My first serious pair of headphones were from Sennheiser, but they were bought so long ago I don’t even remember the model number. I loaned them out to a relative and they came back to me broken. I never got around to replacing them and haven’t owned a pair since then. Until I brought in a total of 56 headphones and headsets to test.
It sounds mad, but hear me out on why I’ve done this. It’s difficult to sift through the world of audio and find consistent, science-backed reviews. Because audio is subjective, I thought it best to bring everything in on repeatable, predictable measurements and testing methodologies. Reading reviews of headphones is a mostly unreliable endeavor. Almost everyone uses their ears as a measurement system and this can vary wildly from person to person. Our aim: use a sophisticated measurement system designed to analyze nearly every acoustic property of headphones. We’ll publish the results of the testing in the near future, and in the meantime this article will explain our methodology, metrics and how to make sense of the data.
This all started because of a need to do an article showing how to take desktop PC audio to near or at professional heights. Thanks a bunch to Oppo and Yamaha for supporting that feature. Then came CES.
I was at the Creative Labs booth at CES with Wes, auditioning all the new audio gear the company was showing—including its new wallet-busting $5000 speaker system—and Creative asked me if I was interested in hearing some amazing headphones. I said sure.
Creative walked me over to a booth called MrSpeakers and introduced to Dan Clark. At the booth were several SoundBlaster X7 units on demo with headphones that seemed larger than what I was use to seeing. Dan explained to me that these headphones were not traditional dynamic driver headphones but planar magnetic, which is a totally different technology. Thinking not much of it at that time, I put on a pair of MrSpeakers Ether C headphones (C for closed-back) and my headphone world was turned upside down.
I’d never heard headphones that sounded so good. Then it dawned on me: I needed to get in all the headphones and gaming headsets I could possibly get my hands on, and test them. It would be on an epic scale.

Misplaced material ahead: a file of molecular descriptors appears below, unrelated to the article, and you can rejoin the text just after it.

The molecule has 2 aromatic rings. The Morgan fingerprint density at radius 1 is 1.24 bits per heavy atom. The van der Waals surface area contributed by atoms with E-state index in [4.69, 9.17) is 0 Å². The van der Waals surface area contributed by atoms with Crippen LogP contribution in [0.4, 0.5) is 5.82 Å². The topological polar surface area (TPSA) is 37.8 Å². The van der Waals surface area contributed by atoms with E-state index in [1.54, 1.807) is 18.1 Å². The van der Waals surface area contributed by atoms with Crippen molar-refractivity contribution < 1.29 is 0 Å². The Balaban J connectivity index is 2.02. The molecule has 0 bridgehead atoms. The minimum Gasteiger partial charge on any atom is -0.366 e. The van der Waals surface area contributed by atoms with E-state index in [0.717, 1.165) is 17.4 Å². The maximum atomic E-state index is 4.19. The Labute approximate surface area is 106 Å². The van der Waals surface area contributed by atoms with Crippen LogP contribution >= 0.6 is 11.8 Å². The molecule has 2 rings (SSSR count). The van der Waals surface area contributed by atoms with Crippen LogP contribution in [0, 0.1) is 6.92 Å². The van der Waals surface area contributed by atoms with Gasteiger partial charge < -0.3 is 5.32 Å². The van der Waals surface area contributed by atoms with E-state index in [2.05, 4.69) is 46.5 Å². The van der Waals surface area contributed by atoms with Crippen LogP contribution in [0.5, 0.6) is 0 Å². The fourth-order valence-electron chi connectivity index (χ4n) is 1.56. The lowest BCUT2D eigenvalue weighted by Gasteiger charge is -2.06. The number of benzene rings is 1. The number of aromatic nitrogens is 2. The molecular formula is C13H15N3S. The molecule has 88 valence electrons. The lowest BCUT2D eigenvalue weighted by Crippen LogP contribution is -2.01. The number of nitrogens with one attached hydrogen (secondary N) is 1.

I’ve brought in every gaming headset I could think of in the past one month. Everyone is included (in no particular order): Logitech, Razer, SteelSeries, Roccat, TurtleBeach, Corsair, Kingston HyperX, Mionix, Creative Labs, Astro, Patriot, and Sennheiser.
Included in the lot are also high-end headphones from brands you may have not heard of: Fostex, HiFiMAN, MrSpeakers, Oppo, Audeze, and STAX.
At first it may seem utterly unfair to compare gaming headsets to high-end headphones given the price differences, but there are plenty of headphones that are in the same price range as gaming headsets. Some companies may argue that a gaming headset focuses on the frequency range of speech. This is just wrong. It’s a fallacy to think that a pair of headphones that sound great with music will sound awful with games. A good gaming headset should be able to reproduce the entire frequency spectrum well. And besides, you can adjust incoming speech volume in pretty much every game that supports it as well as through whatever voice application you’re using. We’ll also be using a panel of people that have never used headphones or headsets and have no knowledge about either to perform blind listening tests.
Over the past weekend I also attended CanJam, which is one of the largest headphone conventions, produced by the fine folks over at Head-Fi.org. At the show, I was able to spend intimate time with headphone manufacturers to better understand what goes into manufacturing and design as well as different technologies. It was definitely an awesome experience, very much like CES or Computex.
With this testing, we plan to update and breakdown our headset buyer’s guide to be more granular: wireless vs. wired, open vs. closed, and entry level, mid-range, and high-end. But a month with these headphones definitely showed major difference between headsets. Some have truly terrible audio quality, while some have been pleasant surprises. Others will have good audio but terrible microphones. I’m testing everything.
On the next pages, you’ll see how I’ll do it.